Michigan apple crop up 25 to 30 percent

Michigan apple growers have been blessed with very good weather this year.

Diane Smith, executive director of the Michigan Apple Committee, said everything is looking pretty good for the state’s 2018 apple crop. “We have a good-sized crop. Good quality. Everybody is really happy with how everything came together.”Gala-blooms-Thome-Orchards

Smith said Michigan’s “weather has been ideal, thank goodness. We’ve had a lot of warm weather this summer, which improves size.” At the same time, “cool nights improve the sugar content to bring tasty apples.”

Harvest will gear up in the third week of August. Gala will be among the first “classic” Michigan apple varieties to be harvested.

Smith noted that Michigan’s – and the nation’s - official apple volume estimate won’t be announced until Aug. 23-24 at the U.S. Apple meeting in Chicago.

Don Armock, president of Riveridge Produce Marketing Inc., said the 2018-19 Michigan apple season should bring “a larger crop than normal. My best guess at this point is 27-28 million bushels, but we have had very favorable weather for sizing of fruit with king bloom set, plus warm days following bloom. This enhances cell division and sets up the potential for increased sizing.”

Armock said Michigan orchards have seen “a warm summer thus far and in some producing regions very adequate rainfall. At this point, fruit size is somewhat larger than normal. With continued favorable weather, we could see a 10 to 20 percent increase in crop volume. The timing is very similar to last season, but the 2018 crop is at least 25 to 30 percent larger than last year’s frost-shortened crop.”

Armock said in “most seasons we are producing ever-increasing volumes of Gala, Fuji and Honeycrisp, and this year will be no exception. These have become the new mainstream varieties for us and the old standards are waning in volume as they are replaced with consumer-desired varieties and more productive systems. The other evolving trend is that as new strains or types become available in popular varieties the older trees are being replaced with improved, earlier harvesting, better coloring or eating strains.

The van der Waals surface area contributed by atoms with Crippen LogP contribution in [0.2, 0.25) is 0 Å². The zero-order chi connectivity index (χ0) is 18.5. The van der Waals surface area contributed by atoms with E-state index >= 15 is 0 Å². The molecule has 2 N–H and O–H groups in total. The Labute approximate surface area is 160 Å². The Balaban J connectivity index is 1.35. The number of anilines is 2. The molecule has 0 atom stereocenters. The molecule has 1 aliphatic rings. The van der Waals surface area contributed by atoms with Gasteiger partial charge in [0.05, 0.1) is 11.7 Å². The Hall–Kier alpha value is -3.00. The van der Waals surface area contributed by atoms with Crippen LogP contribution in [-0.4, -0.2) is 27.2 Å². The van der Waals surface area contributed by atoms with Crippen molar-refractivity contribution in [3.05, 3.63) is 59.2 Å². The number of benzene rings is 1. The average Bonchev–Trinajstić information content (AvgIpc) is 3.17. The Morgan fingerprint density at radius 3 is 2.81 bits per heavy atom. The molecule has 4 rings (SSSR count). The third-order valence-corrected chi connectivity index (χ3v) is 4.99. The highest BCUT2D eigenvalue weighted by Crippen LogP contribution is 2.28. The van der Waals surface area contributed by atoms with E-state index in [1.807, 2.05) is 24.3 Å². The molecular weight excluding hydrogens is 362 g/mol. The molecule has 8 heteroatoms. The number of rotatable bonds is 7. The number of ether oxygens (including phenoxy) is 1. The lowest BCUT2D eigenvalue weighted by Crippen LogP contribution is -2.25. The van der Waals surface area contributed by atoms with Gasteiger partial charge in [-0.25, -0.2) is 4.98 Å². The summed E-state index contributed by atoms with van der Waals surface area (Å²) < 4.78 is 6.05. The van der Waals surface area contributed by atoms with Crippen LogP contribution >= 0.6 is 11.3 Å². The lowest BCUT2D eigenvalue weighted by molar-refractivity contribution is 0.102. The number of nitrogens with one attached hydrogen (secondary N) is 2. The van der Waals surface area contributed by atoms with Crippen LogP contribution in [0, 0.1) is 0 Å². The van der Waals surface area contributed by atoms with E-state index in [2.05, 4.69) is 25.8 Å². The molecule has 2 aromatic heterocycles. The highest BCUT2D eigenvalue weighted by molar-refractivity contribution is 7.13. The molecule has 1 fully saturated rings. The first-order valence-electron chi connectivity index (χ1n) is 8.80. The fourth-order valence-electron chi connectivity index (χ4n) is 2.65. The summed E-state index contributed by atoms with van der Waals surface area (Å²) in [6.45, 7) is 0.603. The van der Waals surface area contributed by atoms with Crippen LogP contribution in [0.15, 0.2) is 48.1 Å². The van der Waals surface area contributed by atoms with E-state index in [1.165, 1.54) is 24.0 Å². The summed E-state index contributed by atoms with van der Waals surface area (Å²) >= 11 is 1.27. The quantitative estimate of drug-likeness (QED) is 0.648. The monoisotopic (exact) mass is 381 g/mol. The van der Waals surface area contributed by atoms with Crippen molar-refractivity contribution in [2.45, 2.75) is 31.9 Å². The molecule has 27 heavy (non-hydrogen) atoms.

Chris Sandwick, vice president of sales and marketing for BelleHarvest, noted, “We will have a very, very nice crop this year. We’ve had really ideal growing conditions this spring and summer. But, they’re not in the barn yet,” he said. “But so far it’s a big and well-finished crop. It’s been wonderful.”

Tom Labbe of Jack Brown Produce Inc. said the 2018 Michigan apple crop “is going as planned. It’s looking really good. I’m not sure it’s a huge crop, like we thought, but it’s a good crop, for sure. We will start a little later than last year.”

Labbe said the earliest varieties will start in late August, with Galas and McIntosh coming on about a week late in mid-September.

Labbe expects Michigan apple shippers “to have a really aggressive start to the year. There are going to be some very good things coming out of Michigan!”

Ken Korson, apple category manager for North Bay Produce Inc. in Traverse City, MI, said of this Michigan crop: “The apples are clean. Knock on wood, there has been no hail in the growing areas,” he said in early August. “We’ve had kind of a dry summer. So the crop is really clean. Two weeks ago we worried but then we had two or three inches of rain in the Ridge area. That saved us a little bit.”

Korson said that, generally speaking, the 2018 Michigan apple size profile involves “pretty much everything. The Washington (size profile) is looking big everywhere.”

North Bay was to begin shipping its early varieties, including Early Golds, in mid-August. The early markets involve local and Chicago wholesalers and some retailers.

Then, North Bay has Paulareds and Ginger Golds about Aug. 17. “Four days later we’ll have Zestar, which is a new early variety with increasing production in Michigan. A couple of growers produce it to have cash early in the season. It is a sweet-tart apple that is medium-hard and pretty juicy. It has a two- to three-week window. We try to have it gone in two weeks.

“Then we have Gala and Honeycrisp,” Korson continued. “Different varieties start reaching maturity every couple of days as September rolls around, including McIntosh, then Cortlands.”

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